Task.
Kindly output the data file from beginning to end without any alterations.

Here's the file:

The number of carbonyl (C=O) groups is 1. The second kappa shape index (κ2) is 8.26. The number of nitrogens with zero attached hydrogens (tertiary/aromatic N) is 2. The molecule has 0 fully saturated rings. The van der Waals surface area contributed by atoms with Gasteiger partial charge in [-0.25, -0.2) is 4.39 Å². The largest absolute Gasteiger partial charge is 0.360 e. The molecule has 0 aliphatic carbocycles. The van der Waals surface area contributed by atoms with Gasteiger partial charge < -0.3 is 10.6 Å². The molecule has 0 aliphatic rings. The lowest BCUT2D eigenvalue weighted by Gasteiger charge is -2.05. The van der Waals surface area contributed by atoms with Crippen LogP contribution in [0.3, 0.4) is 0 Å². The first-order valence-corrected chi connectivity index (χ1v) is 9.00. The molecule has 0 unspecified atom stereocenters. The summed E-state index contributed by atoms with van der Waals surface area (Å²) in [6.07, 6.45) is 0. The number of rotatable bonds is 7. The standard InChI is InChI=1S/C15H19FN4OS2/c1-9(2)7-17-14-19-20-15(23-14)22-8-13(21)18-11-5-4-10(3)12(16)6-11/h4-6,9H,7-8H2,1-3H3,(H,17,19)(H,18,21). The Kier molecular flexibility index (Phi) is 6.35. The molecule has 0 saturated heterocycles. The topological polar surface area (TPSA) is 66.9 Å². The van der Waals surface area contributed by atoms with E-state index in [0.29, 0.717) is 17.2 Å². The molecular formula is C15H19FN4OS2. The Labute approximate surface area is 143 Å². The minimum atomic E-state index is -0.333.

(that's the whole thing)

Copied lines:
The number of carbonyl (C=O) groups is 1. The second kappa shape index (κ2) is 8.26. The number of nitrogens with zero attached hydrogens (tertiary/aromatic N) is 2. The molecule has 0 fully saturated rings. The van der Waals surface area contributed by atoms with Gasteiger partial charge in [-0.25, -0.2) is 4.39 Å². The largest absolute Gasteiger partial charge is 0.360 e. The molecule has 0 aliphatic carbocycles. The van der Waals surface area contributed by atoms with Gasteiger partial charge < -0.3 is 10.6 Å². The molecule has 0 aliphatic rings. The lowest BCUT2D eigenvalue weighted by Gasteiger charge is -2.05. The van der Waals surface area contributed by atoms with Crippen LogP contribution in [0.3, 0.4) is 0 Å². The first-order valence-corrected chi connectivity index (χ1v) is 9.00. The molecule has 0 unspecified atom stereocenters. The summed E-state index contributed by atoms with van der Waals surface area (Å²) in [6.07, 6.45) is 0. The number of rotatable bonds is 7. The standard InChI is InChI=1S/C15H19FN4OS2/c1-9(2)7-17-14-19-20-15(23-14)22-8-13(21)18-11-5-4-10(3)12(16)6-11/h4-6,9H,7-8H2,1-3H3,(H,17,19)(H,18,21). The Kier molecular flexibility index (Phi) is 6.35. The molecule has 0 saturated heterocycles. The topological polar surface area (TPSA) is 66.9 Å². The van der Waals surface area contributed by atoms with E-state index in [0.29, 0.717) is 17.2 Å². The molecular formula is C15H19FN4OS2. The Labute approximate surface area is 143 Å². The minimum atomic E-state index is -0.333.